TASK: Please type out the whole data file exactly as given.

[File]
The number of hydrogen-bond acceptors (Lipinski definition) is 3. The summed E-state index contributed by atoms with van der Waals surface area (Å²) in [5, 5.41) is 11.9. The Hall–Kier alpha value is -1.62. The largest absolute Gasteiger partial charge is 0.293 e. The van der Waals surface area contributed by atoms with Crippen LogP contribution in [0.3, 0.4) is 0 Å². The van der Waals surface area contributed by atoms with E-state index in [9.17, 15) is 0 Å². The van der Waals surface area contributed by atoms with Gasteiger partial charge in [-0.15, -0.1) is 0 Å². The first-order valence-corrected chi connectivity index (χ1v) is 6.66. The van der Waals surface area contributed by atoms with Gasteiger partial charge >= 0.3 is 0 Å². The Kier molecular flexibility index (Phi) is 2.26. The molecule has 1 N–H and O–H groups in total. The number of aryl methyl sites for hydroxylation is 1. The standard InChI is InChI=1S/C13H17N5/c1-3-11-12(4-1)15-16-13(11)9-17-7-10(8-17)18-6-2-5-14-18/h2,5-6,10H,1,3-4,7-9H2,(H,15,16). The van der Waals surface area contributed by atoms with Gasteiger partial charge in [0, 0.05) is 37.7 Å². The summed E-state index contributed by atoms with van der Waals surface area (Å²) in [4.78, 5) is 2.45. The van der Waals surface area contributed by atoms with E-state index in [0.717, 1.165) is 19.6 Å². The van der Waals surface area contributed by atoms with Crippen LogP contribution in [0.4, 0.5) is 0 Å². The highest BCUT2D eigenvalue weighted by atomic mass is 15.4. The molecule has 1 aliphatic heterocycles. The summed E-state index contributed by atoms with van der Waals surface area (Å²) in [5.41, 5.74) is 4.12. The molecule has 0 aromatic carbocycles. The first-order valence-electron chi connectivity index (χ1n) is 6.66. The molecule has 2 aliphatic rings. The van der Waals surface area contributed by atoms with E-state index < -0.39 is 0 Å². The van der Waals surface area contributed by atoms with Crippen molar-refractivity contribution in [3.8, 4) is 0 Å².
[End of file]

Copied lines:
The number of hydrogen-bond acceptors (Lipinski definition) is 3. The summed E-state index contributed by atoms with van der Waals surface area (Å²) in [5, 5.41) is 11.9. The Hall–Kier alpha value is -1.62. The largest absolute Gasteiger partial charge is 0.293 e. The van der Waals surface area contributed by atoms with Crippen LogP contribution in [0.3, 0.4) is 0 Å². The van der Waals surface area contributed by atoms with E-state index in [9.17, 15) is 0 Å². The van der Waals surface area contributed by atoms with Gasteiger partial charge in [-0.15, -0.1) is 0 Å². The first-order valence-corrected chi connectivity index (χ1v) is 6.66. The van der Waals surface area contributed by atoms with Gasteiger partial charge >= 0.3 is 0 Å². The Kier molecular flexibility index (Phi) is 2.26. The molecule has 1 N–H and O–H groups in total. The number of aryl methyl sites for hydroxylation is 1. The standard InChI is InChI=1S/C13H17N5/c1-3-11-12(4-1)15-16-13(11)9-17-7-10(8-17)18-6-2-5-14-18/h2,5-6,10H,1,3-4,7-9H2,(H,15,16). The van der Waals surface area contributed by atoms with Gasteiger partial charge in [0, 0.05) is 37.7 Å². The summed E-state index contributed by atoms with van der Waals surface area (Å²) in [4.78, 5) is 2.45. The van der Waals surface area contributed by atoms with E-state index in [0.717, 1.165) is 19.6 Å². The van der Waals surface area contributed by atoms with Crippen LogP contribution in [0.4, 0.5) is 0 Å². The highest BCUT2D eigenvalue weighted by atomic mass is 15.4. The molecule has 1 aliphatic heterocycles. The summed E-state index contributed by atoms with van der Waals surface area (Å²) in [5.41, 5.74) is 4.12. The molecule has 0 aromatic carbocycles. The first-order valence-electron chi connectivity index (χ1n) is 6.66. The molecule has 2 aliphatic rings. The van der Waals surface area contributed by atoms with E-state index < -0.39 is 0 Å². The van der Waals surface area contributed by atoms with Crippen molar-refractivity contribution in [3.8, 4) is 0 Å².